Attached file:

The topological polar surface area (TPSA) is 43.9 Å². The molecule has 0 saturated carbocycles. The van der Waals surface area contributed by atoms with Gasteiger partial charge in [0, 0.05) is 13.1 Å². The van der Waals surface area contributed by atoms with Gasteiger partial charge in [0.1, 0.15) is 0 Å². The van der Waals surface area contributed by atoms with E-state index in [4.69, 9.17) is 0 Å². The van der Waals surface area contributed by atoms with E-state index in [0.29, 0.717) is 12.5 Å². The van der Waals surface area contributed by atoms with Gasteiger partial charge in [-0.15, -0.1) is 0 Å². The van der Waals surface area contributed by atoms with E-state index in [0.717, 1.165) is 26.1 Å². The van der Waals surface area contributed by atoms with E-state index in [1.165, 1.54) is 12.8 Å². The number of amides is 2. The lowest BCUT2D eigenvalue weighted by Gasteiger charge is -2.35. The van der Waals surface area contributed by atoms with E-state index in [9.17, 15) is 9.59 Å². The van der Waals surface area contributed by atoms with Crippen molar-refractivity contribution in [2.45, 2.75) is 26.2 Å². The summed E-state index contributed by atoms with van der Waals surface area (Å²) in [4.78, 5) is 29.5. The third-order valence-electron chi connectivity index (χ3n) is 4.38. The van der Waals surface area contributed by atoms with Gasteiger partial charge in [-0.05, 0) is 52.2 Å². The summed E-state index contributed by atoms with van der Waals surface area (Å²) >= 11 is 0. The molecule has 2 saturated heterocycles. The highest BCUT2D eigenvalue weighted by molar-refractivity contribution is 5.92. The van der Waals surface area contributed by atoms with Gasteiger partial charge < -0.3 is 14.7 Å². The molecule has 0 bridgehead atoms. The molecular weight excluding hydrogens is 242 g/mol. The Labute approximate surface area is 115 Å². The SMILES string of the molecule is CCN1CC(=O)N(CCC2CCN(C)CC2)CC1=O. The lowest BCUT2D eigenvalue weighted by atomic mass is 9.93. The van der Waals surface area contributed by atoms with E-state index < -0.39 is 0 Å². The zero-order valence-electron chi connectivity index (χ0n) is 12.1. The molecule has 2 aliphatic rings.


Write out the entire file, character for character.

The topological polar surface area (TPSA) is 43.9 Å². The molecule has 0 saturated carbocycles. The van der Waals surface area contributed by atoms with Gasteiger partial charge in [0, 0.05) is 13.1 Å². The van der Waals surface area contributed by atoms with Gasteiger partial charge in [0.1, 0.15) is 0 Å². The van der Waals surface area contributed by atoms with E-state index in [4.69, 9.17) is 0 Å². The van der Waals surface area contributed by atoms with E-state index in [0.29, 0.717) is 12.5 Å². The van der Waals surface area contributed by atoms with Gasteiger partial charge in [-0.15, -0.1) is 0 Å². The van der Waals surface area contributed by atoms with E-state index in [0.717, 1.165) is 26.1 Å². The van der Waals surface area contributed by atoms with E-state index in [1.165, 1.54) is 12.8 Å². The number of amides is 2. The lowest BCUT2D eigenvalue weighted by Gasteiger charge is -2.35. The van der Waals surface area contributed by atoms with E-state index in [9.17, 15) is 9.59 Å². The van der Waals surface area contributed by atoms with Crippen molar-refractivity contribution in [2.45, 2.75) is 26.2 Å². The summed E-state index contributed by atoms with van der Waals surface area (Å²) in [4.78, 5) is 29.5. The third-order valence-electron chi connectivity index (χ3n) is 4.38. The van der Waals surface area contributed by atoms with Gasteiger partial charge in [-0.05, 0) is 52.2 Å². The summed E-state index contributed by atoms with van der Waals surface area (Å²) >= 11 is 0. The molecule has 2 saturated heterocycles. The highest BCUT2D eigenvalue weighted by molar-refractivity contribution is 5.92. The van der Waals surface area contributed by atoms with Gasteiger partial charge < -0.3 is 14.7 Å². The molecule has 0 bridgehead atoms. The molecular weight excluding hydrogens is 242 g/mol. The Labute approximate surface area is 115 Å². The SMILES string of the molecule is CCN1CC(=O)N(CCC2CCN(C)CC2)CC1=O. The lowest BCUT2D eigenvalue weighted by atomic mass is 9.93. The van der Waals surface area contributed by atoms with E-state index < -0.39 is 0 Å². The zero-order valence-electron chi connectivity index (χ0n) is 12.1. The molecule has 2 aliphatic rings.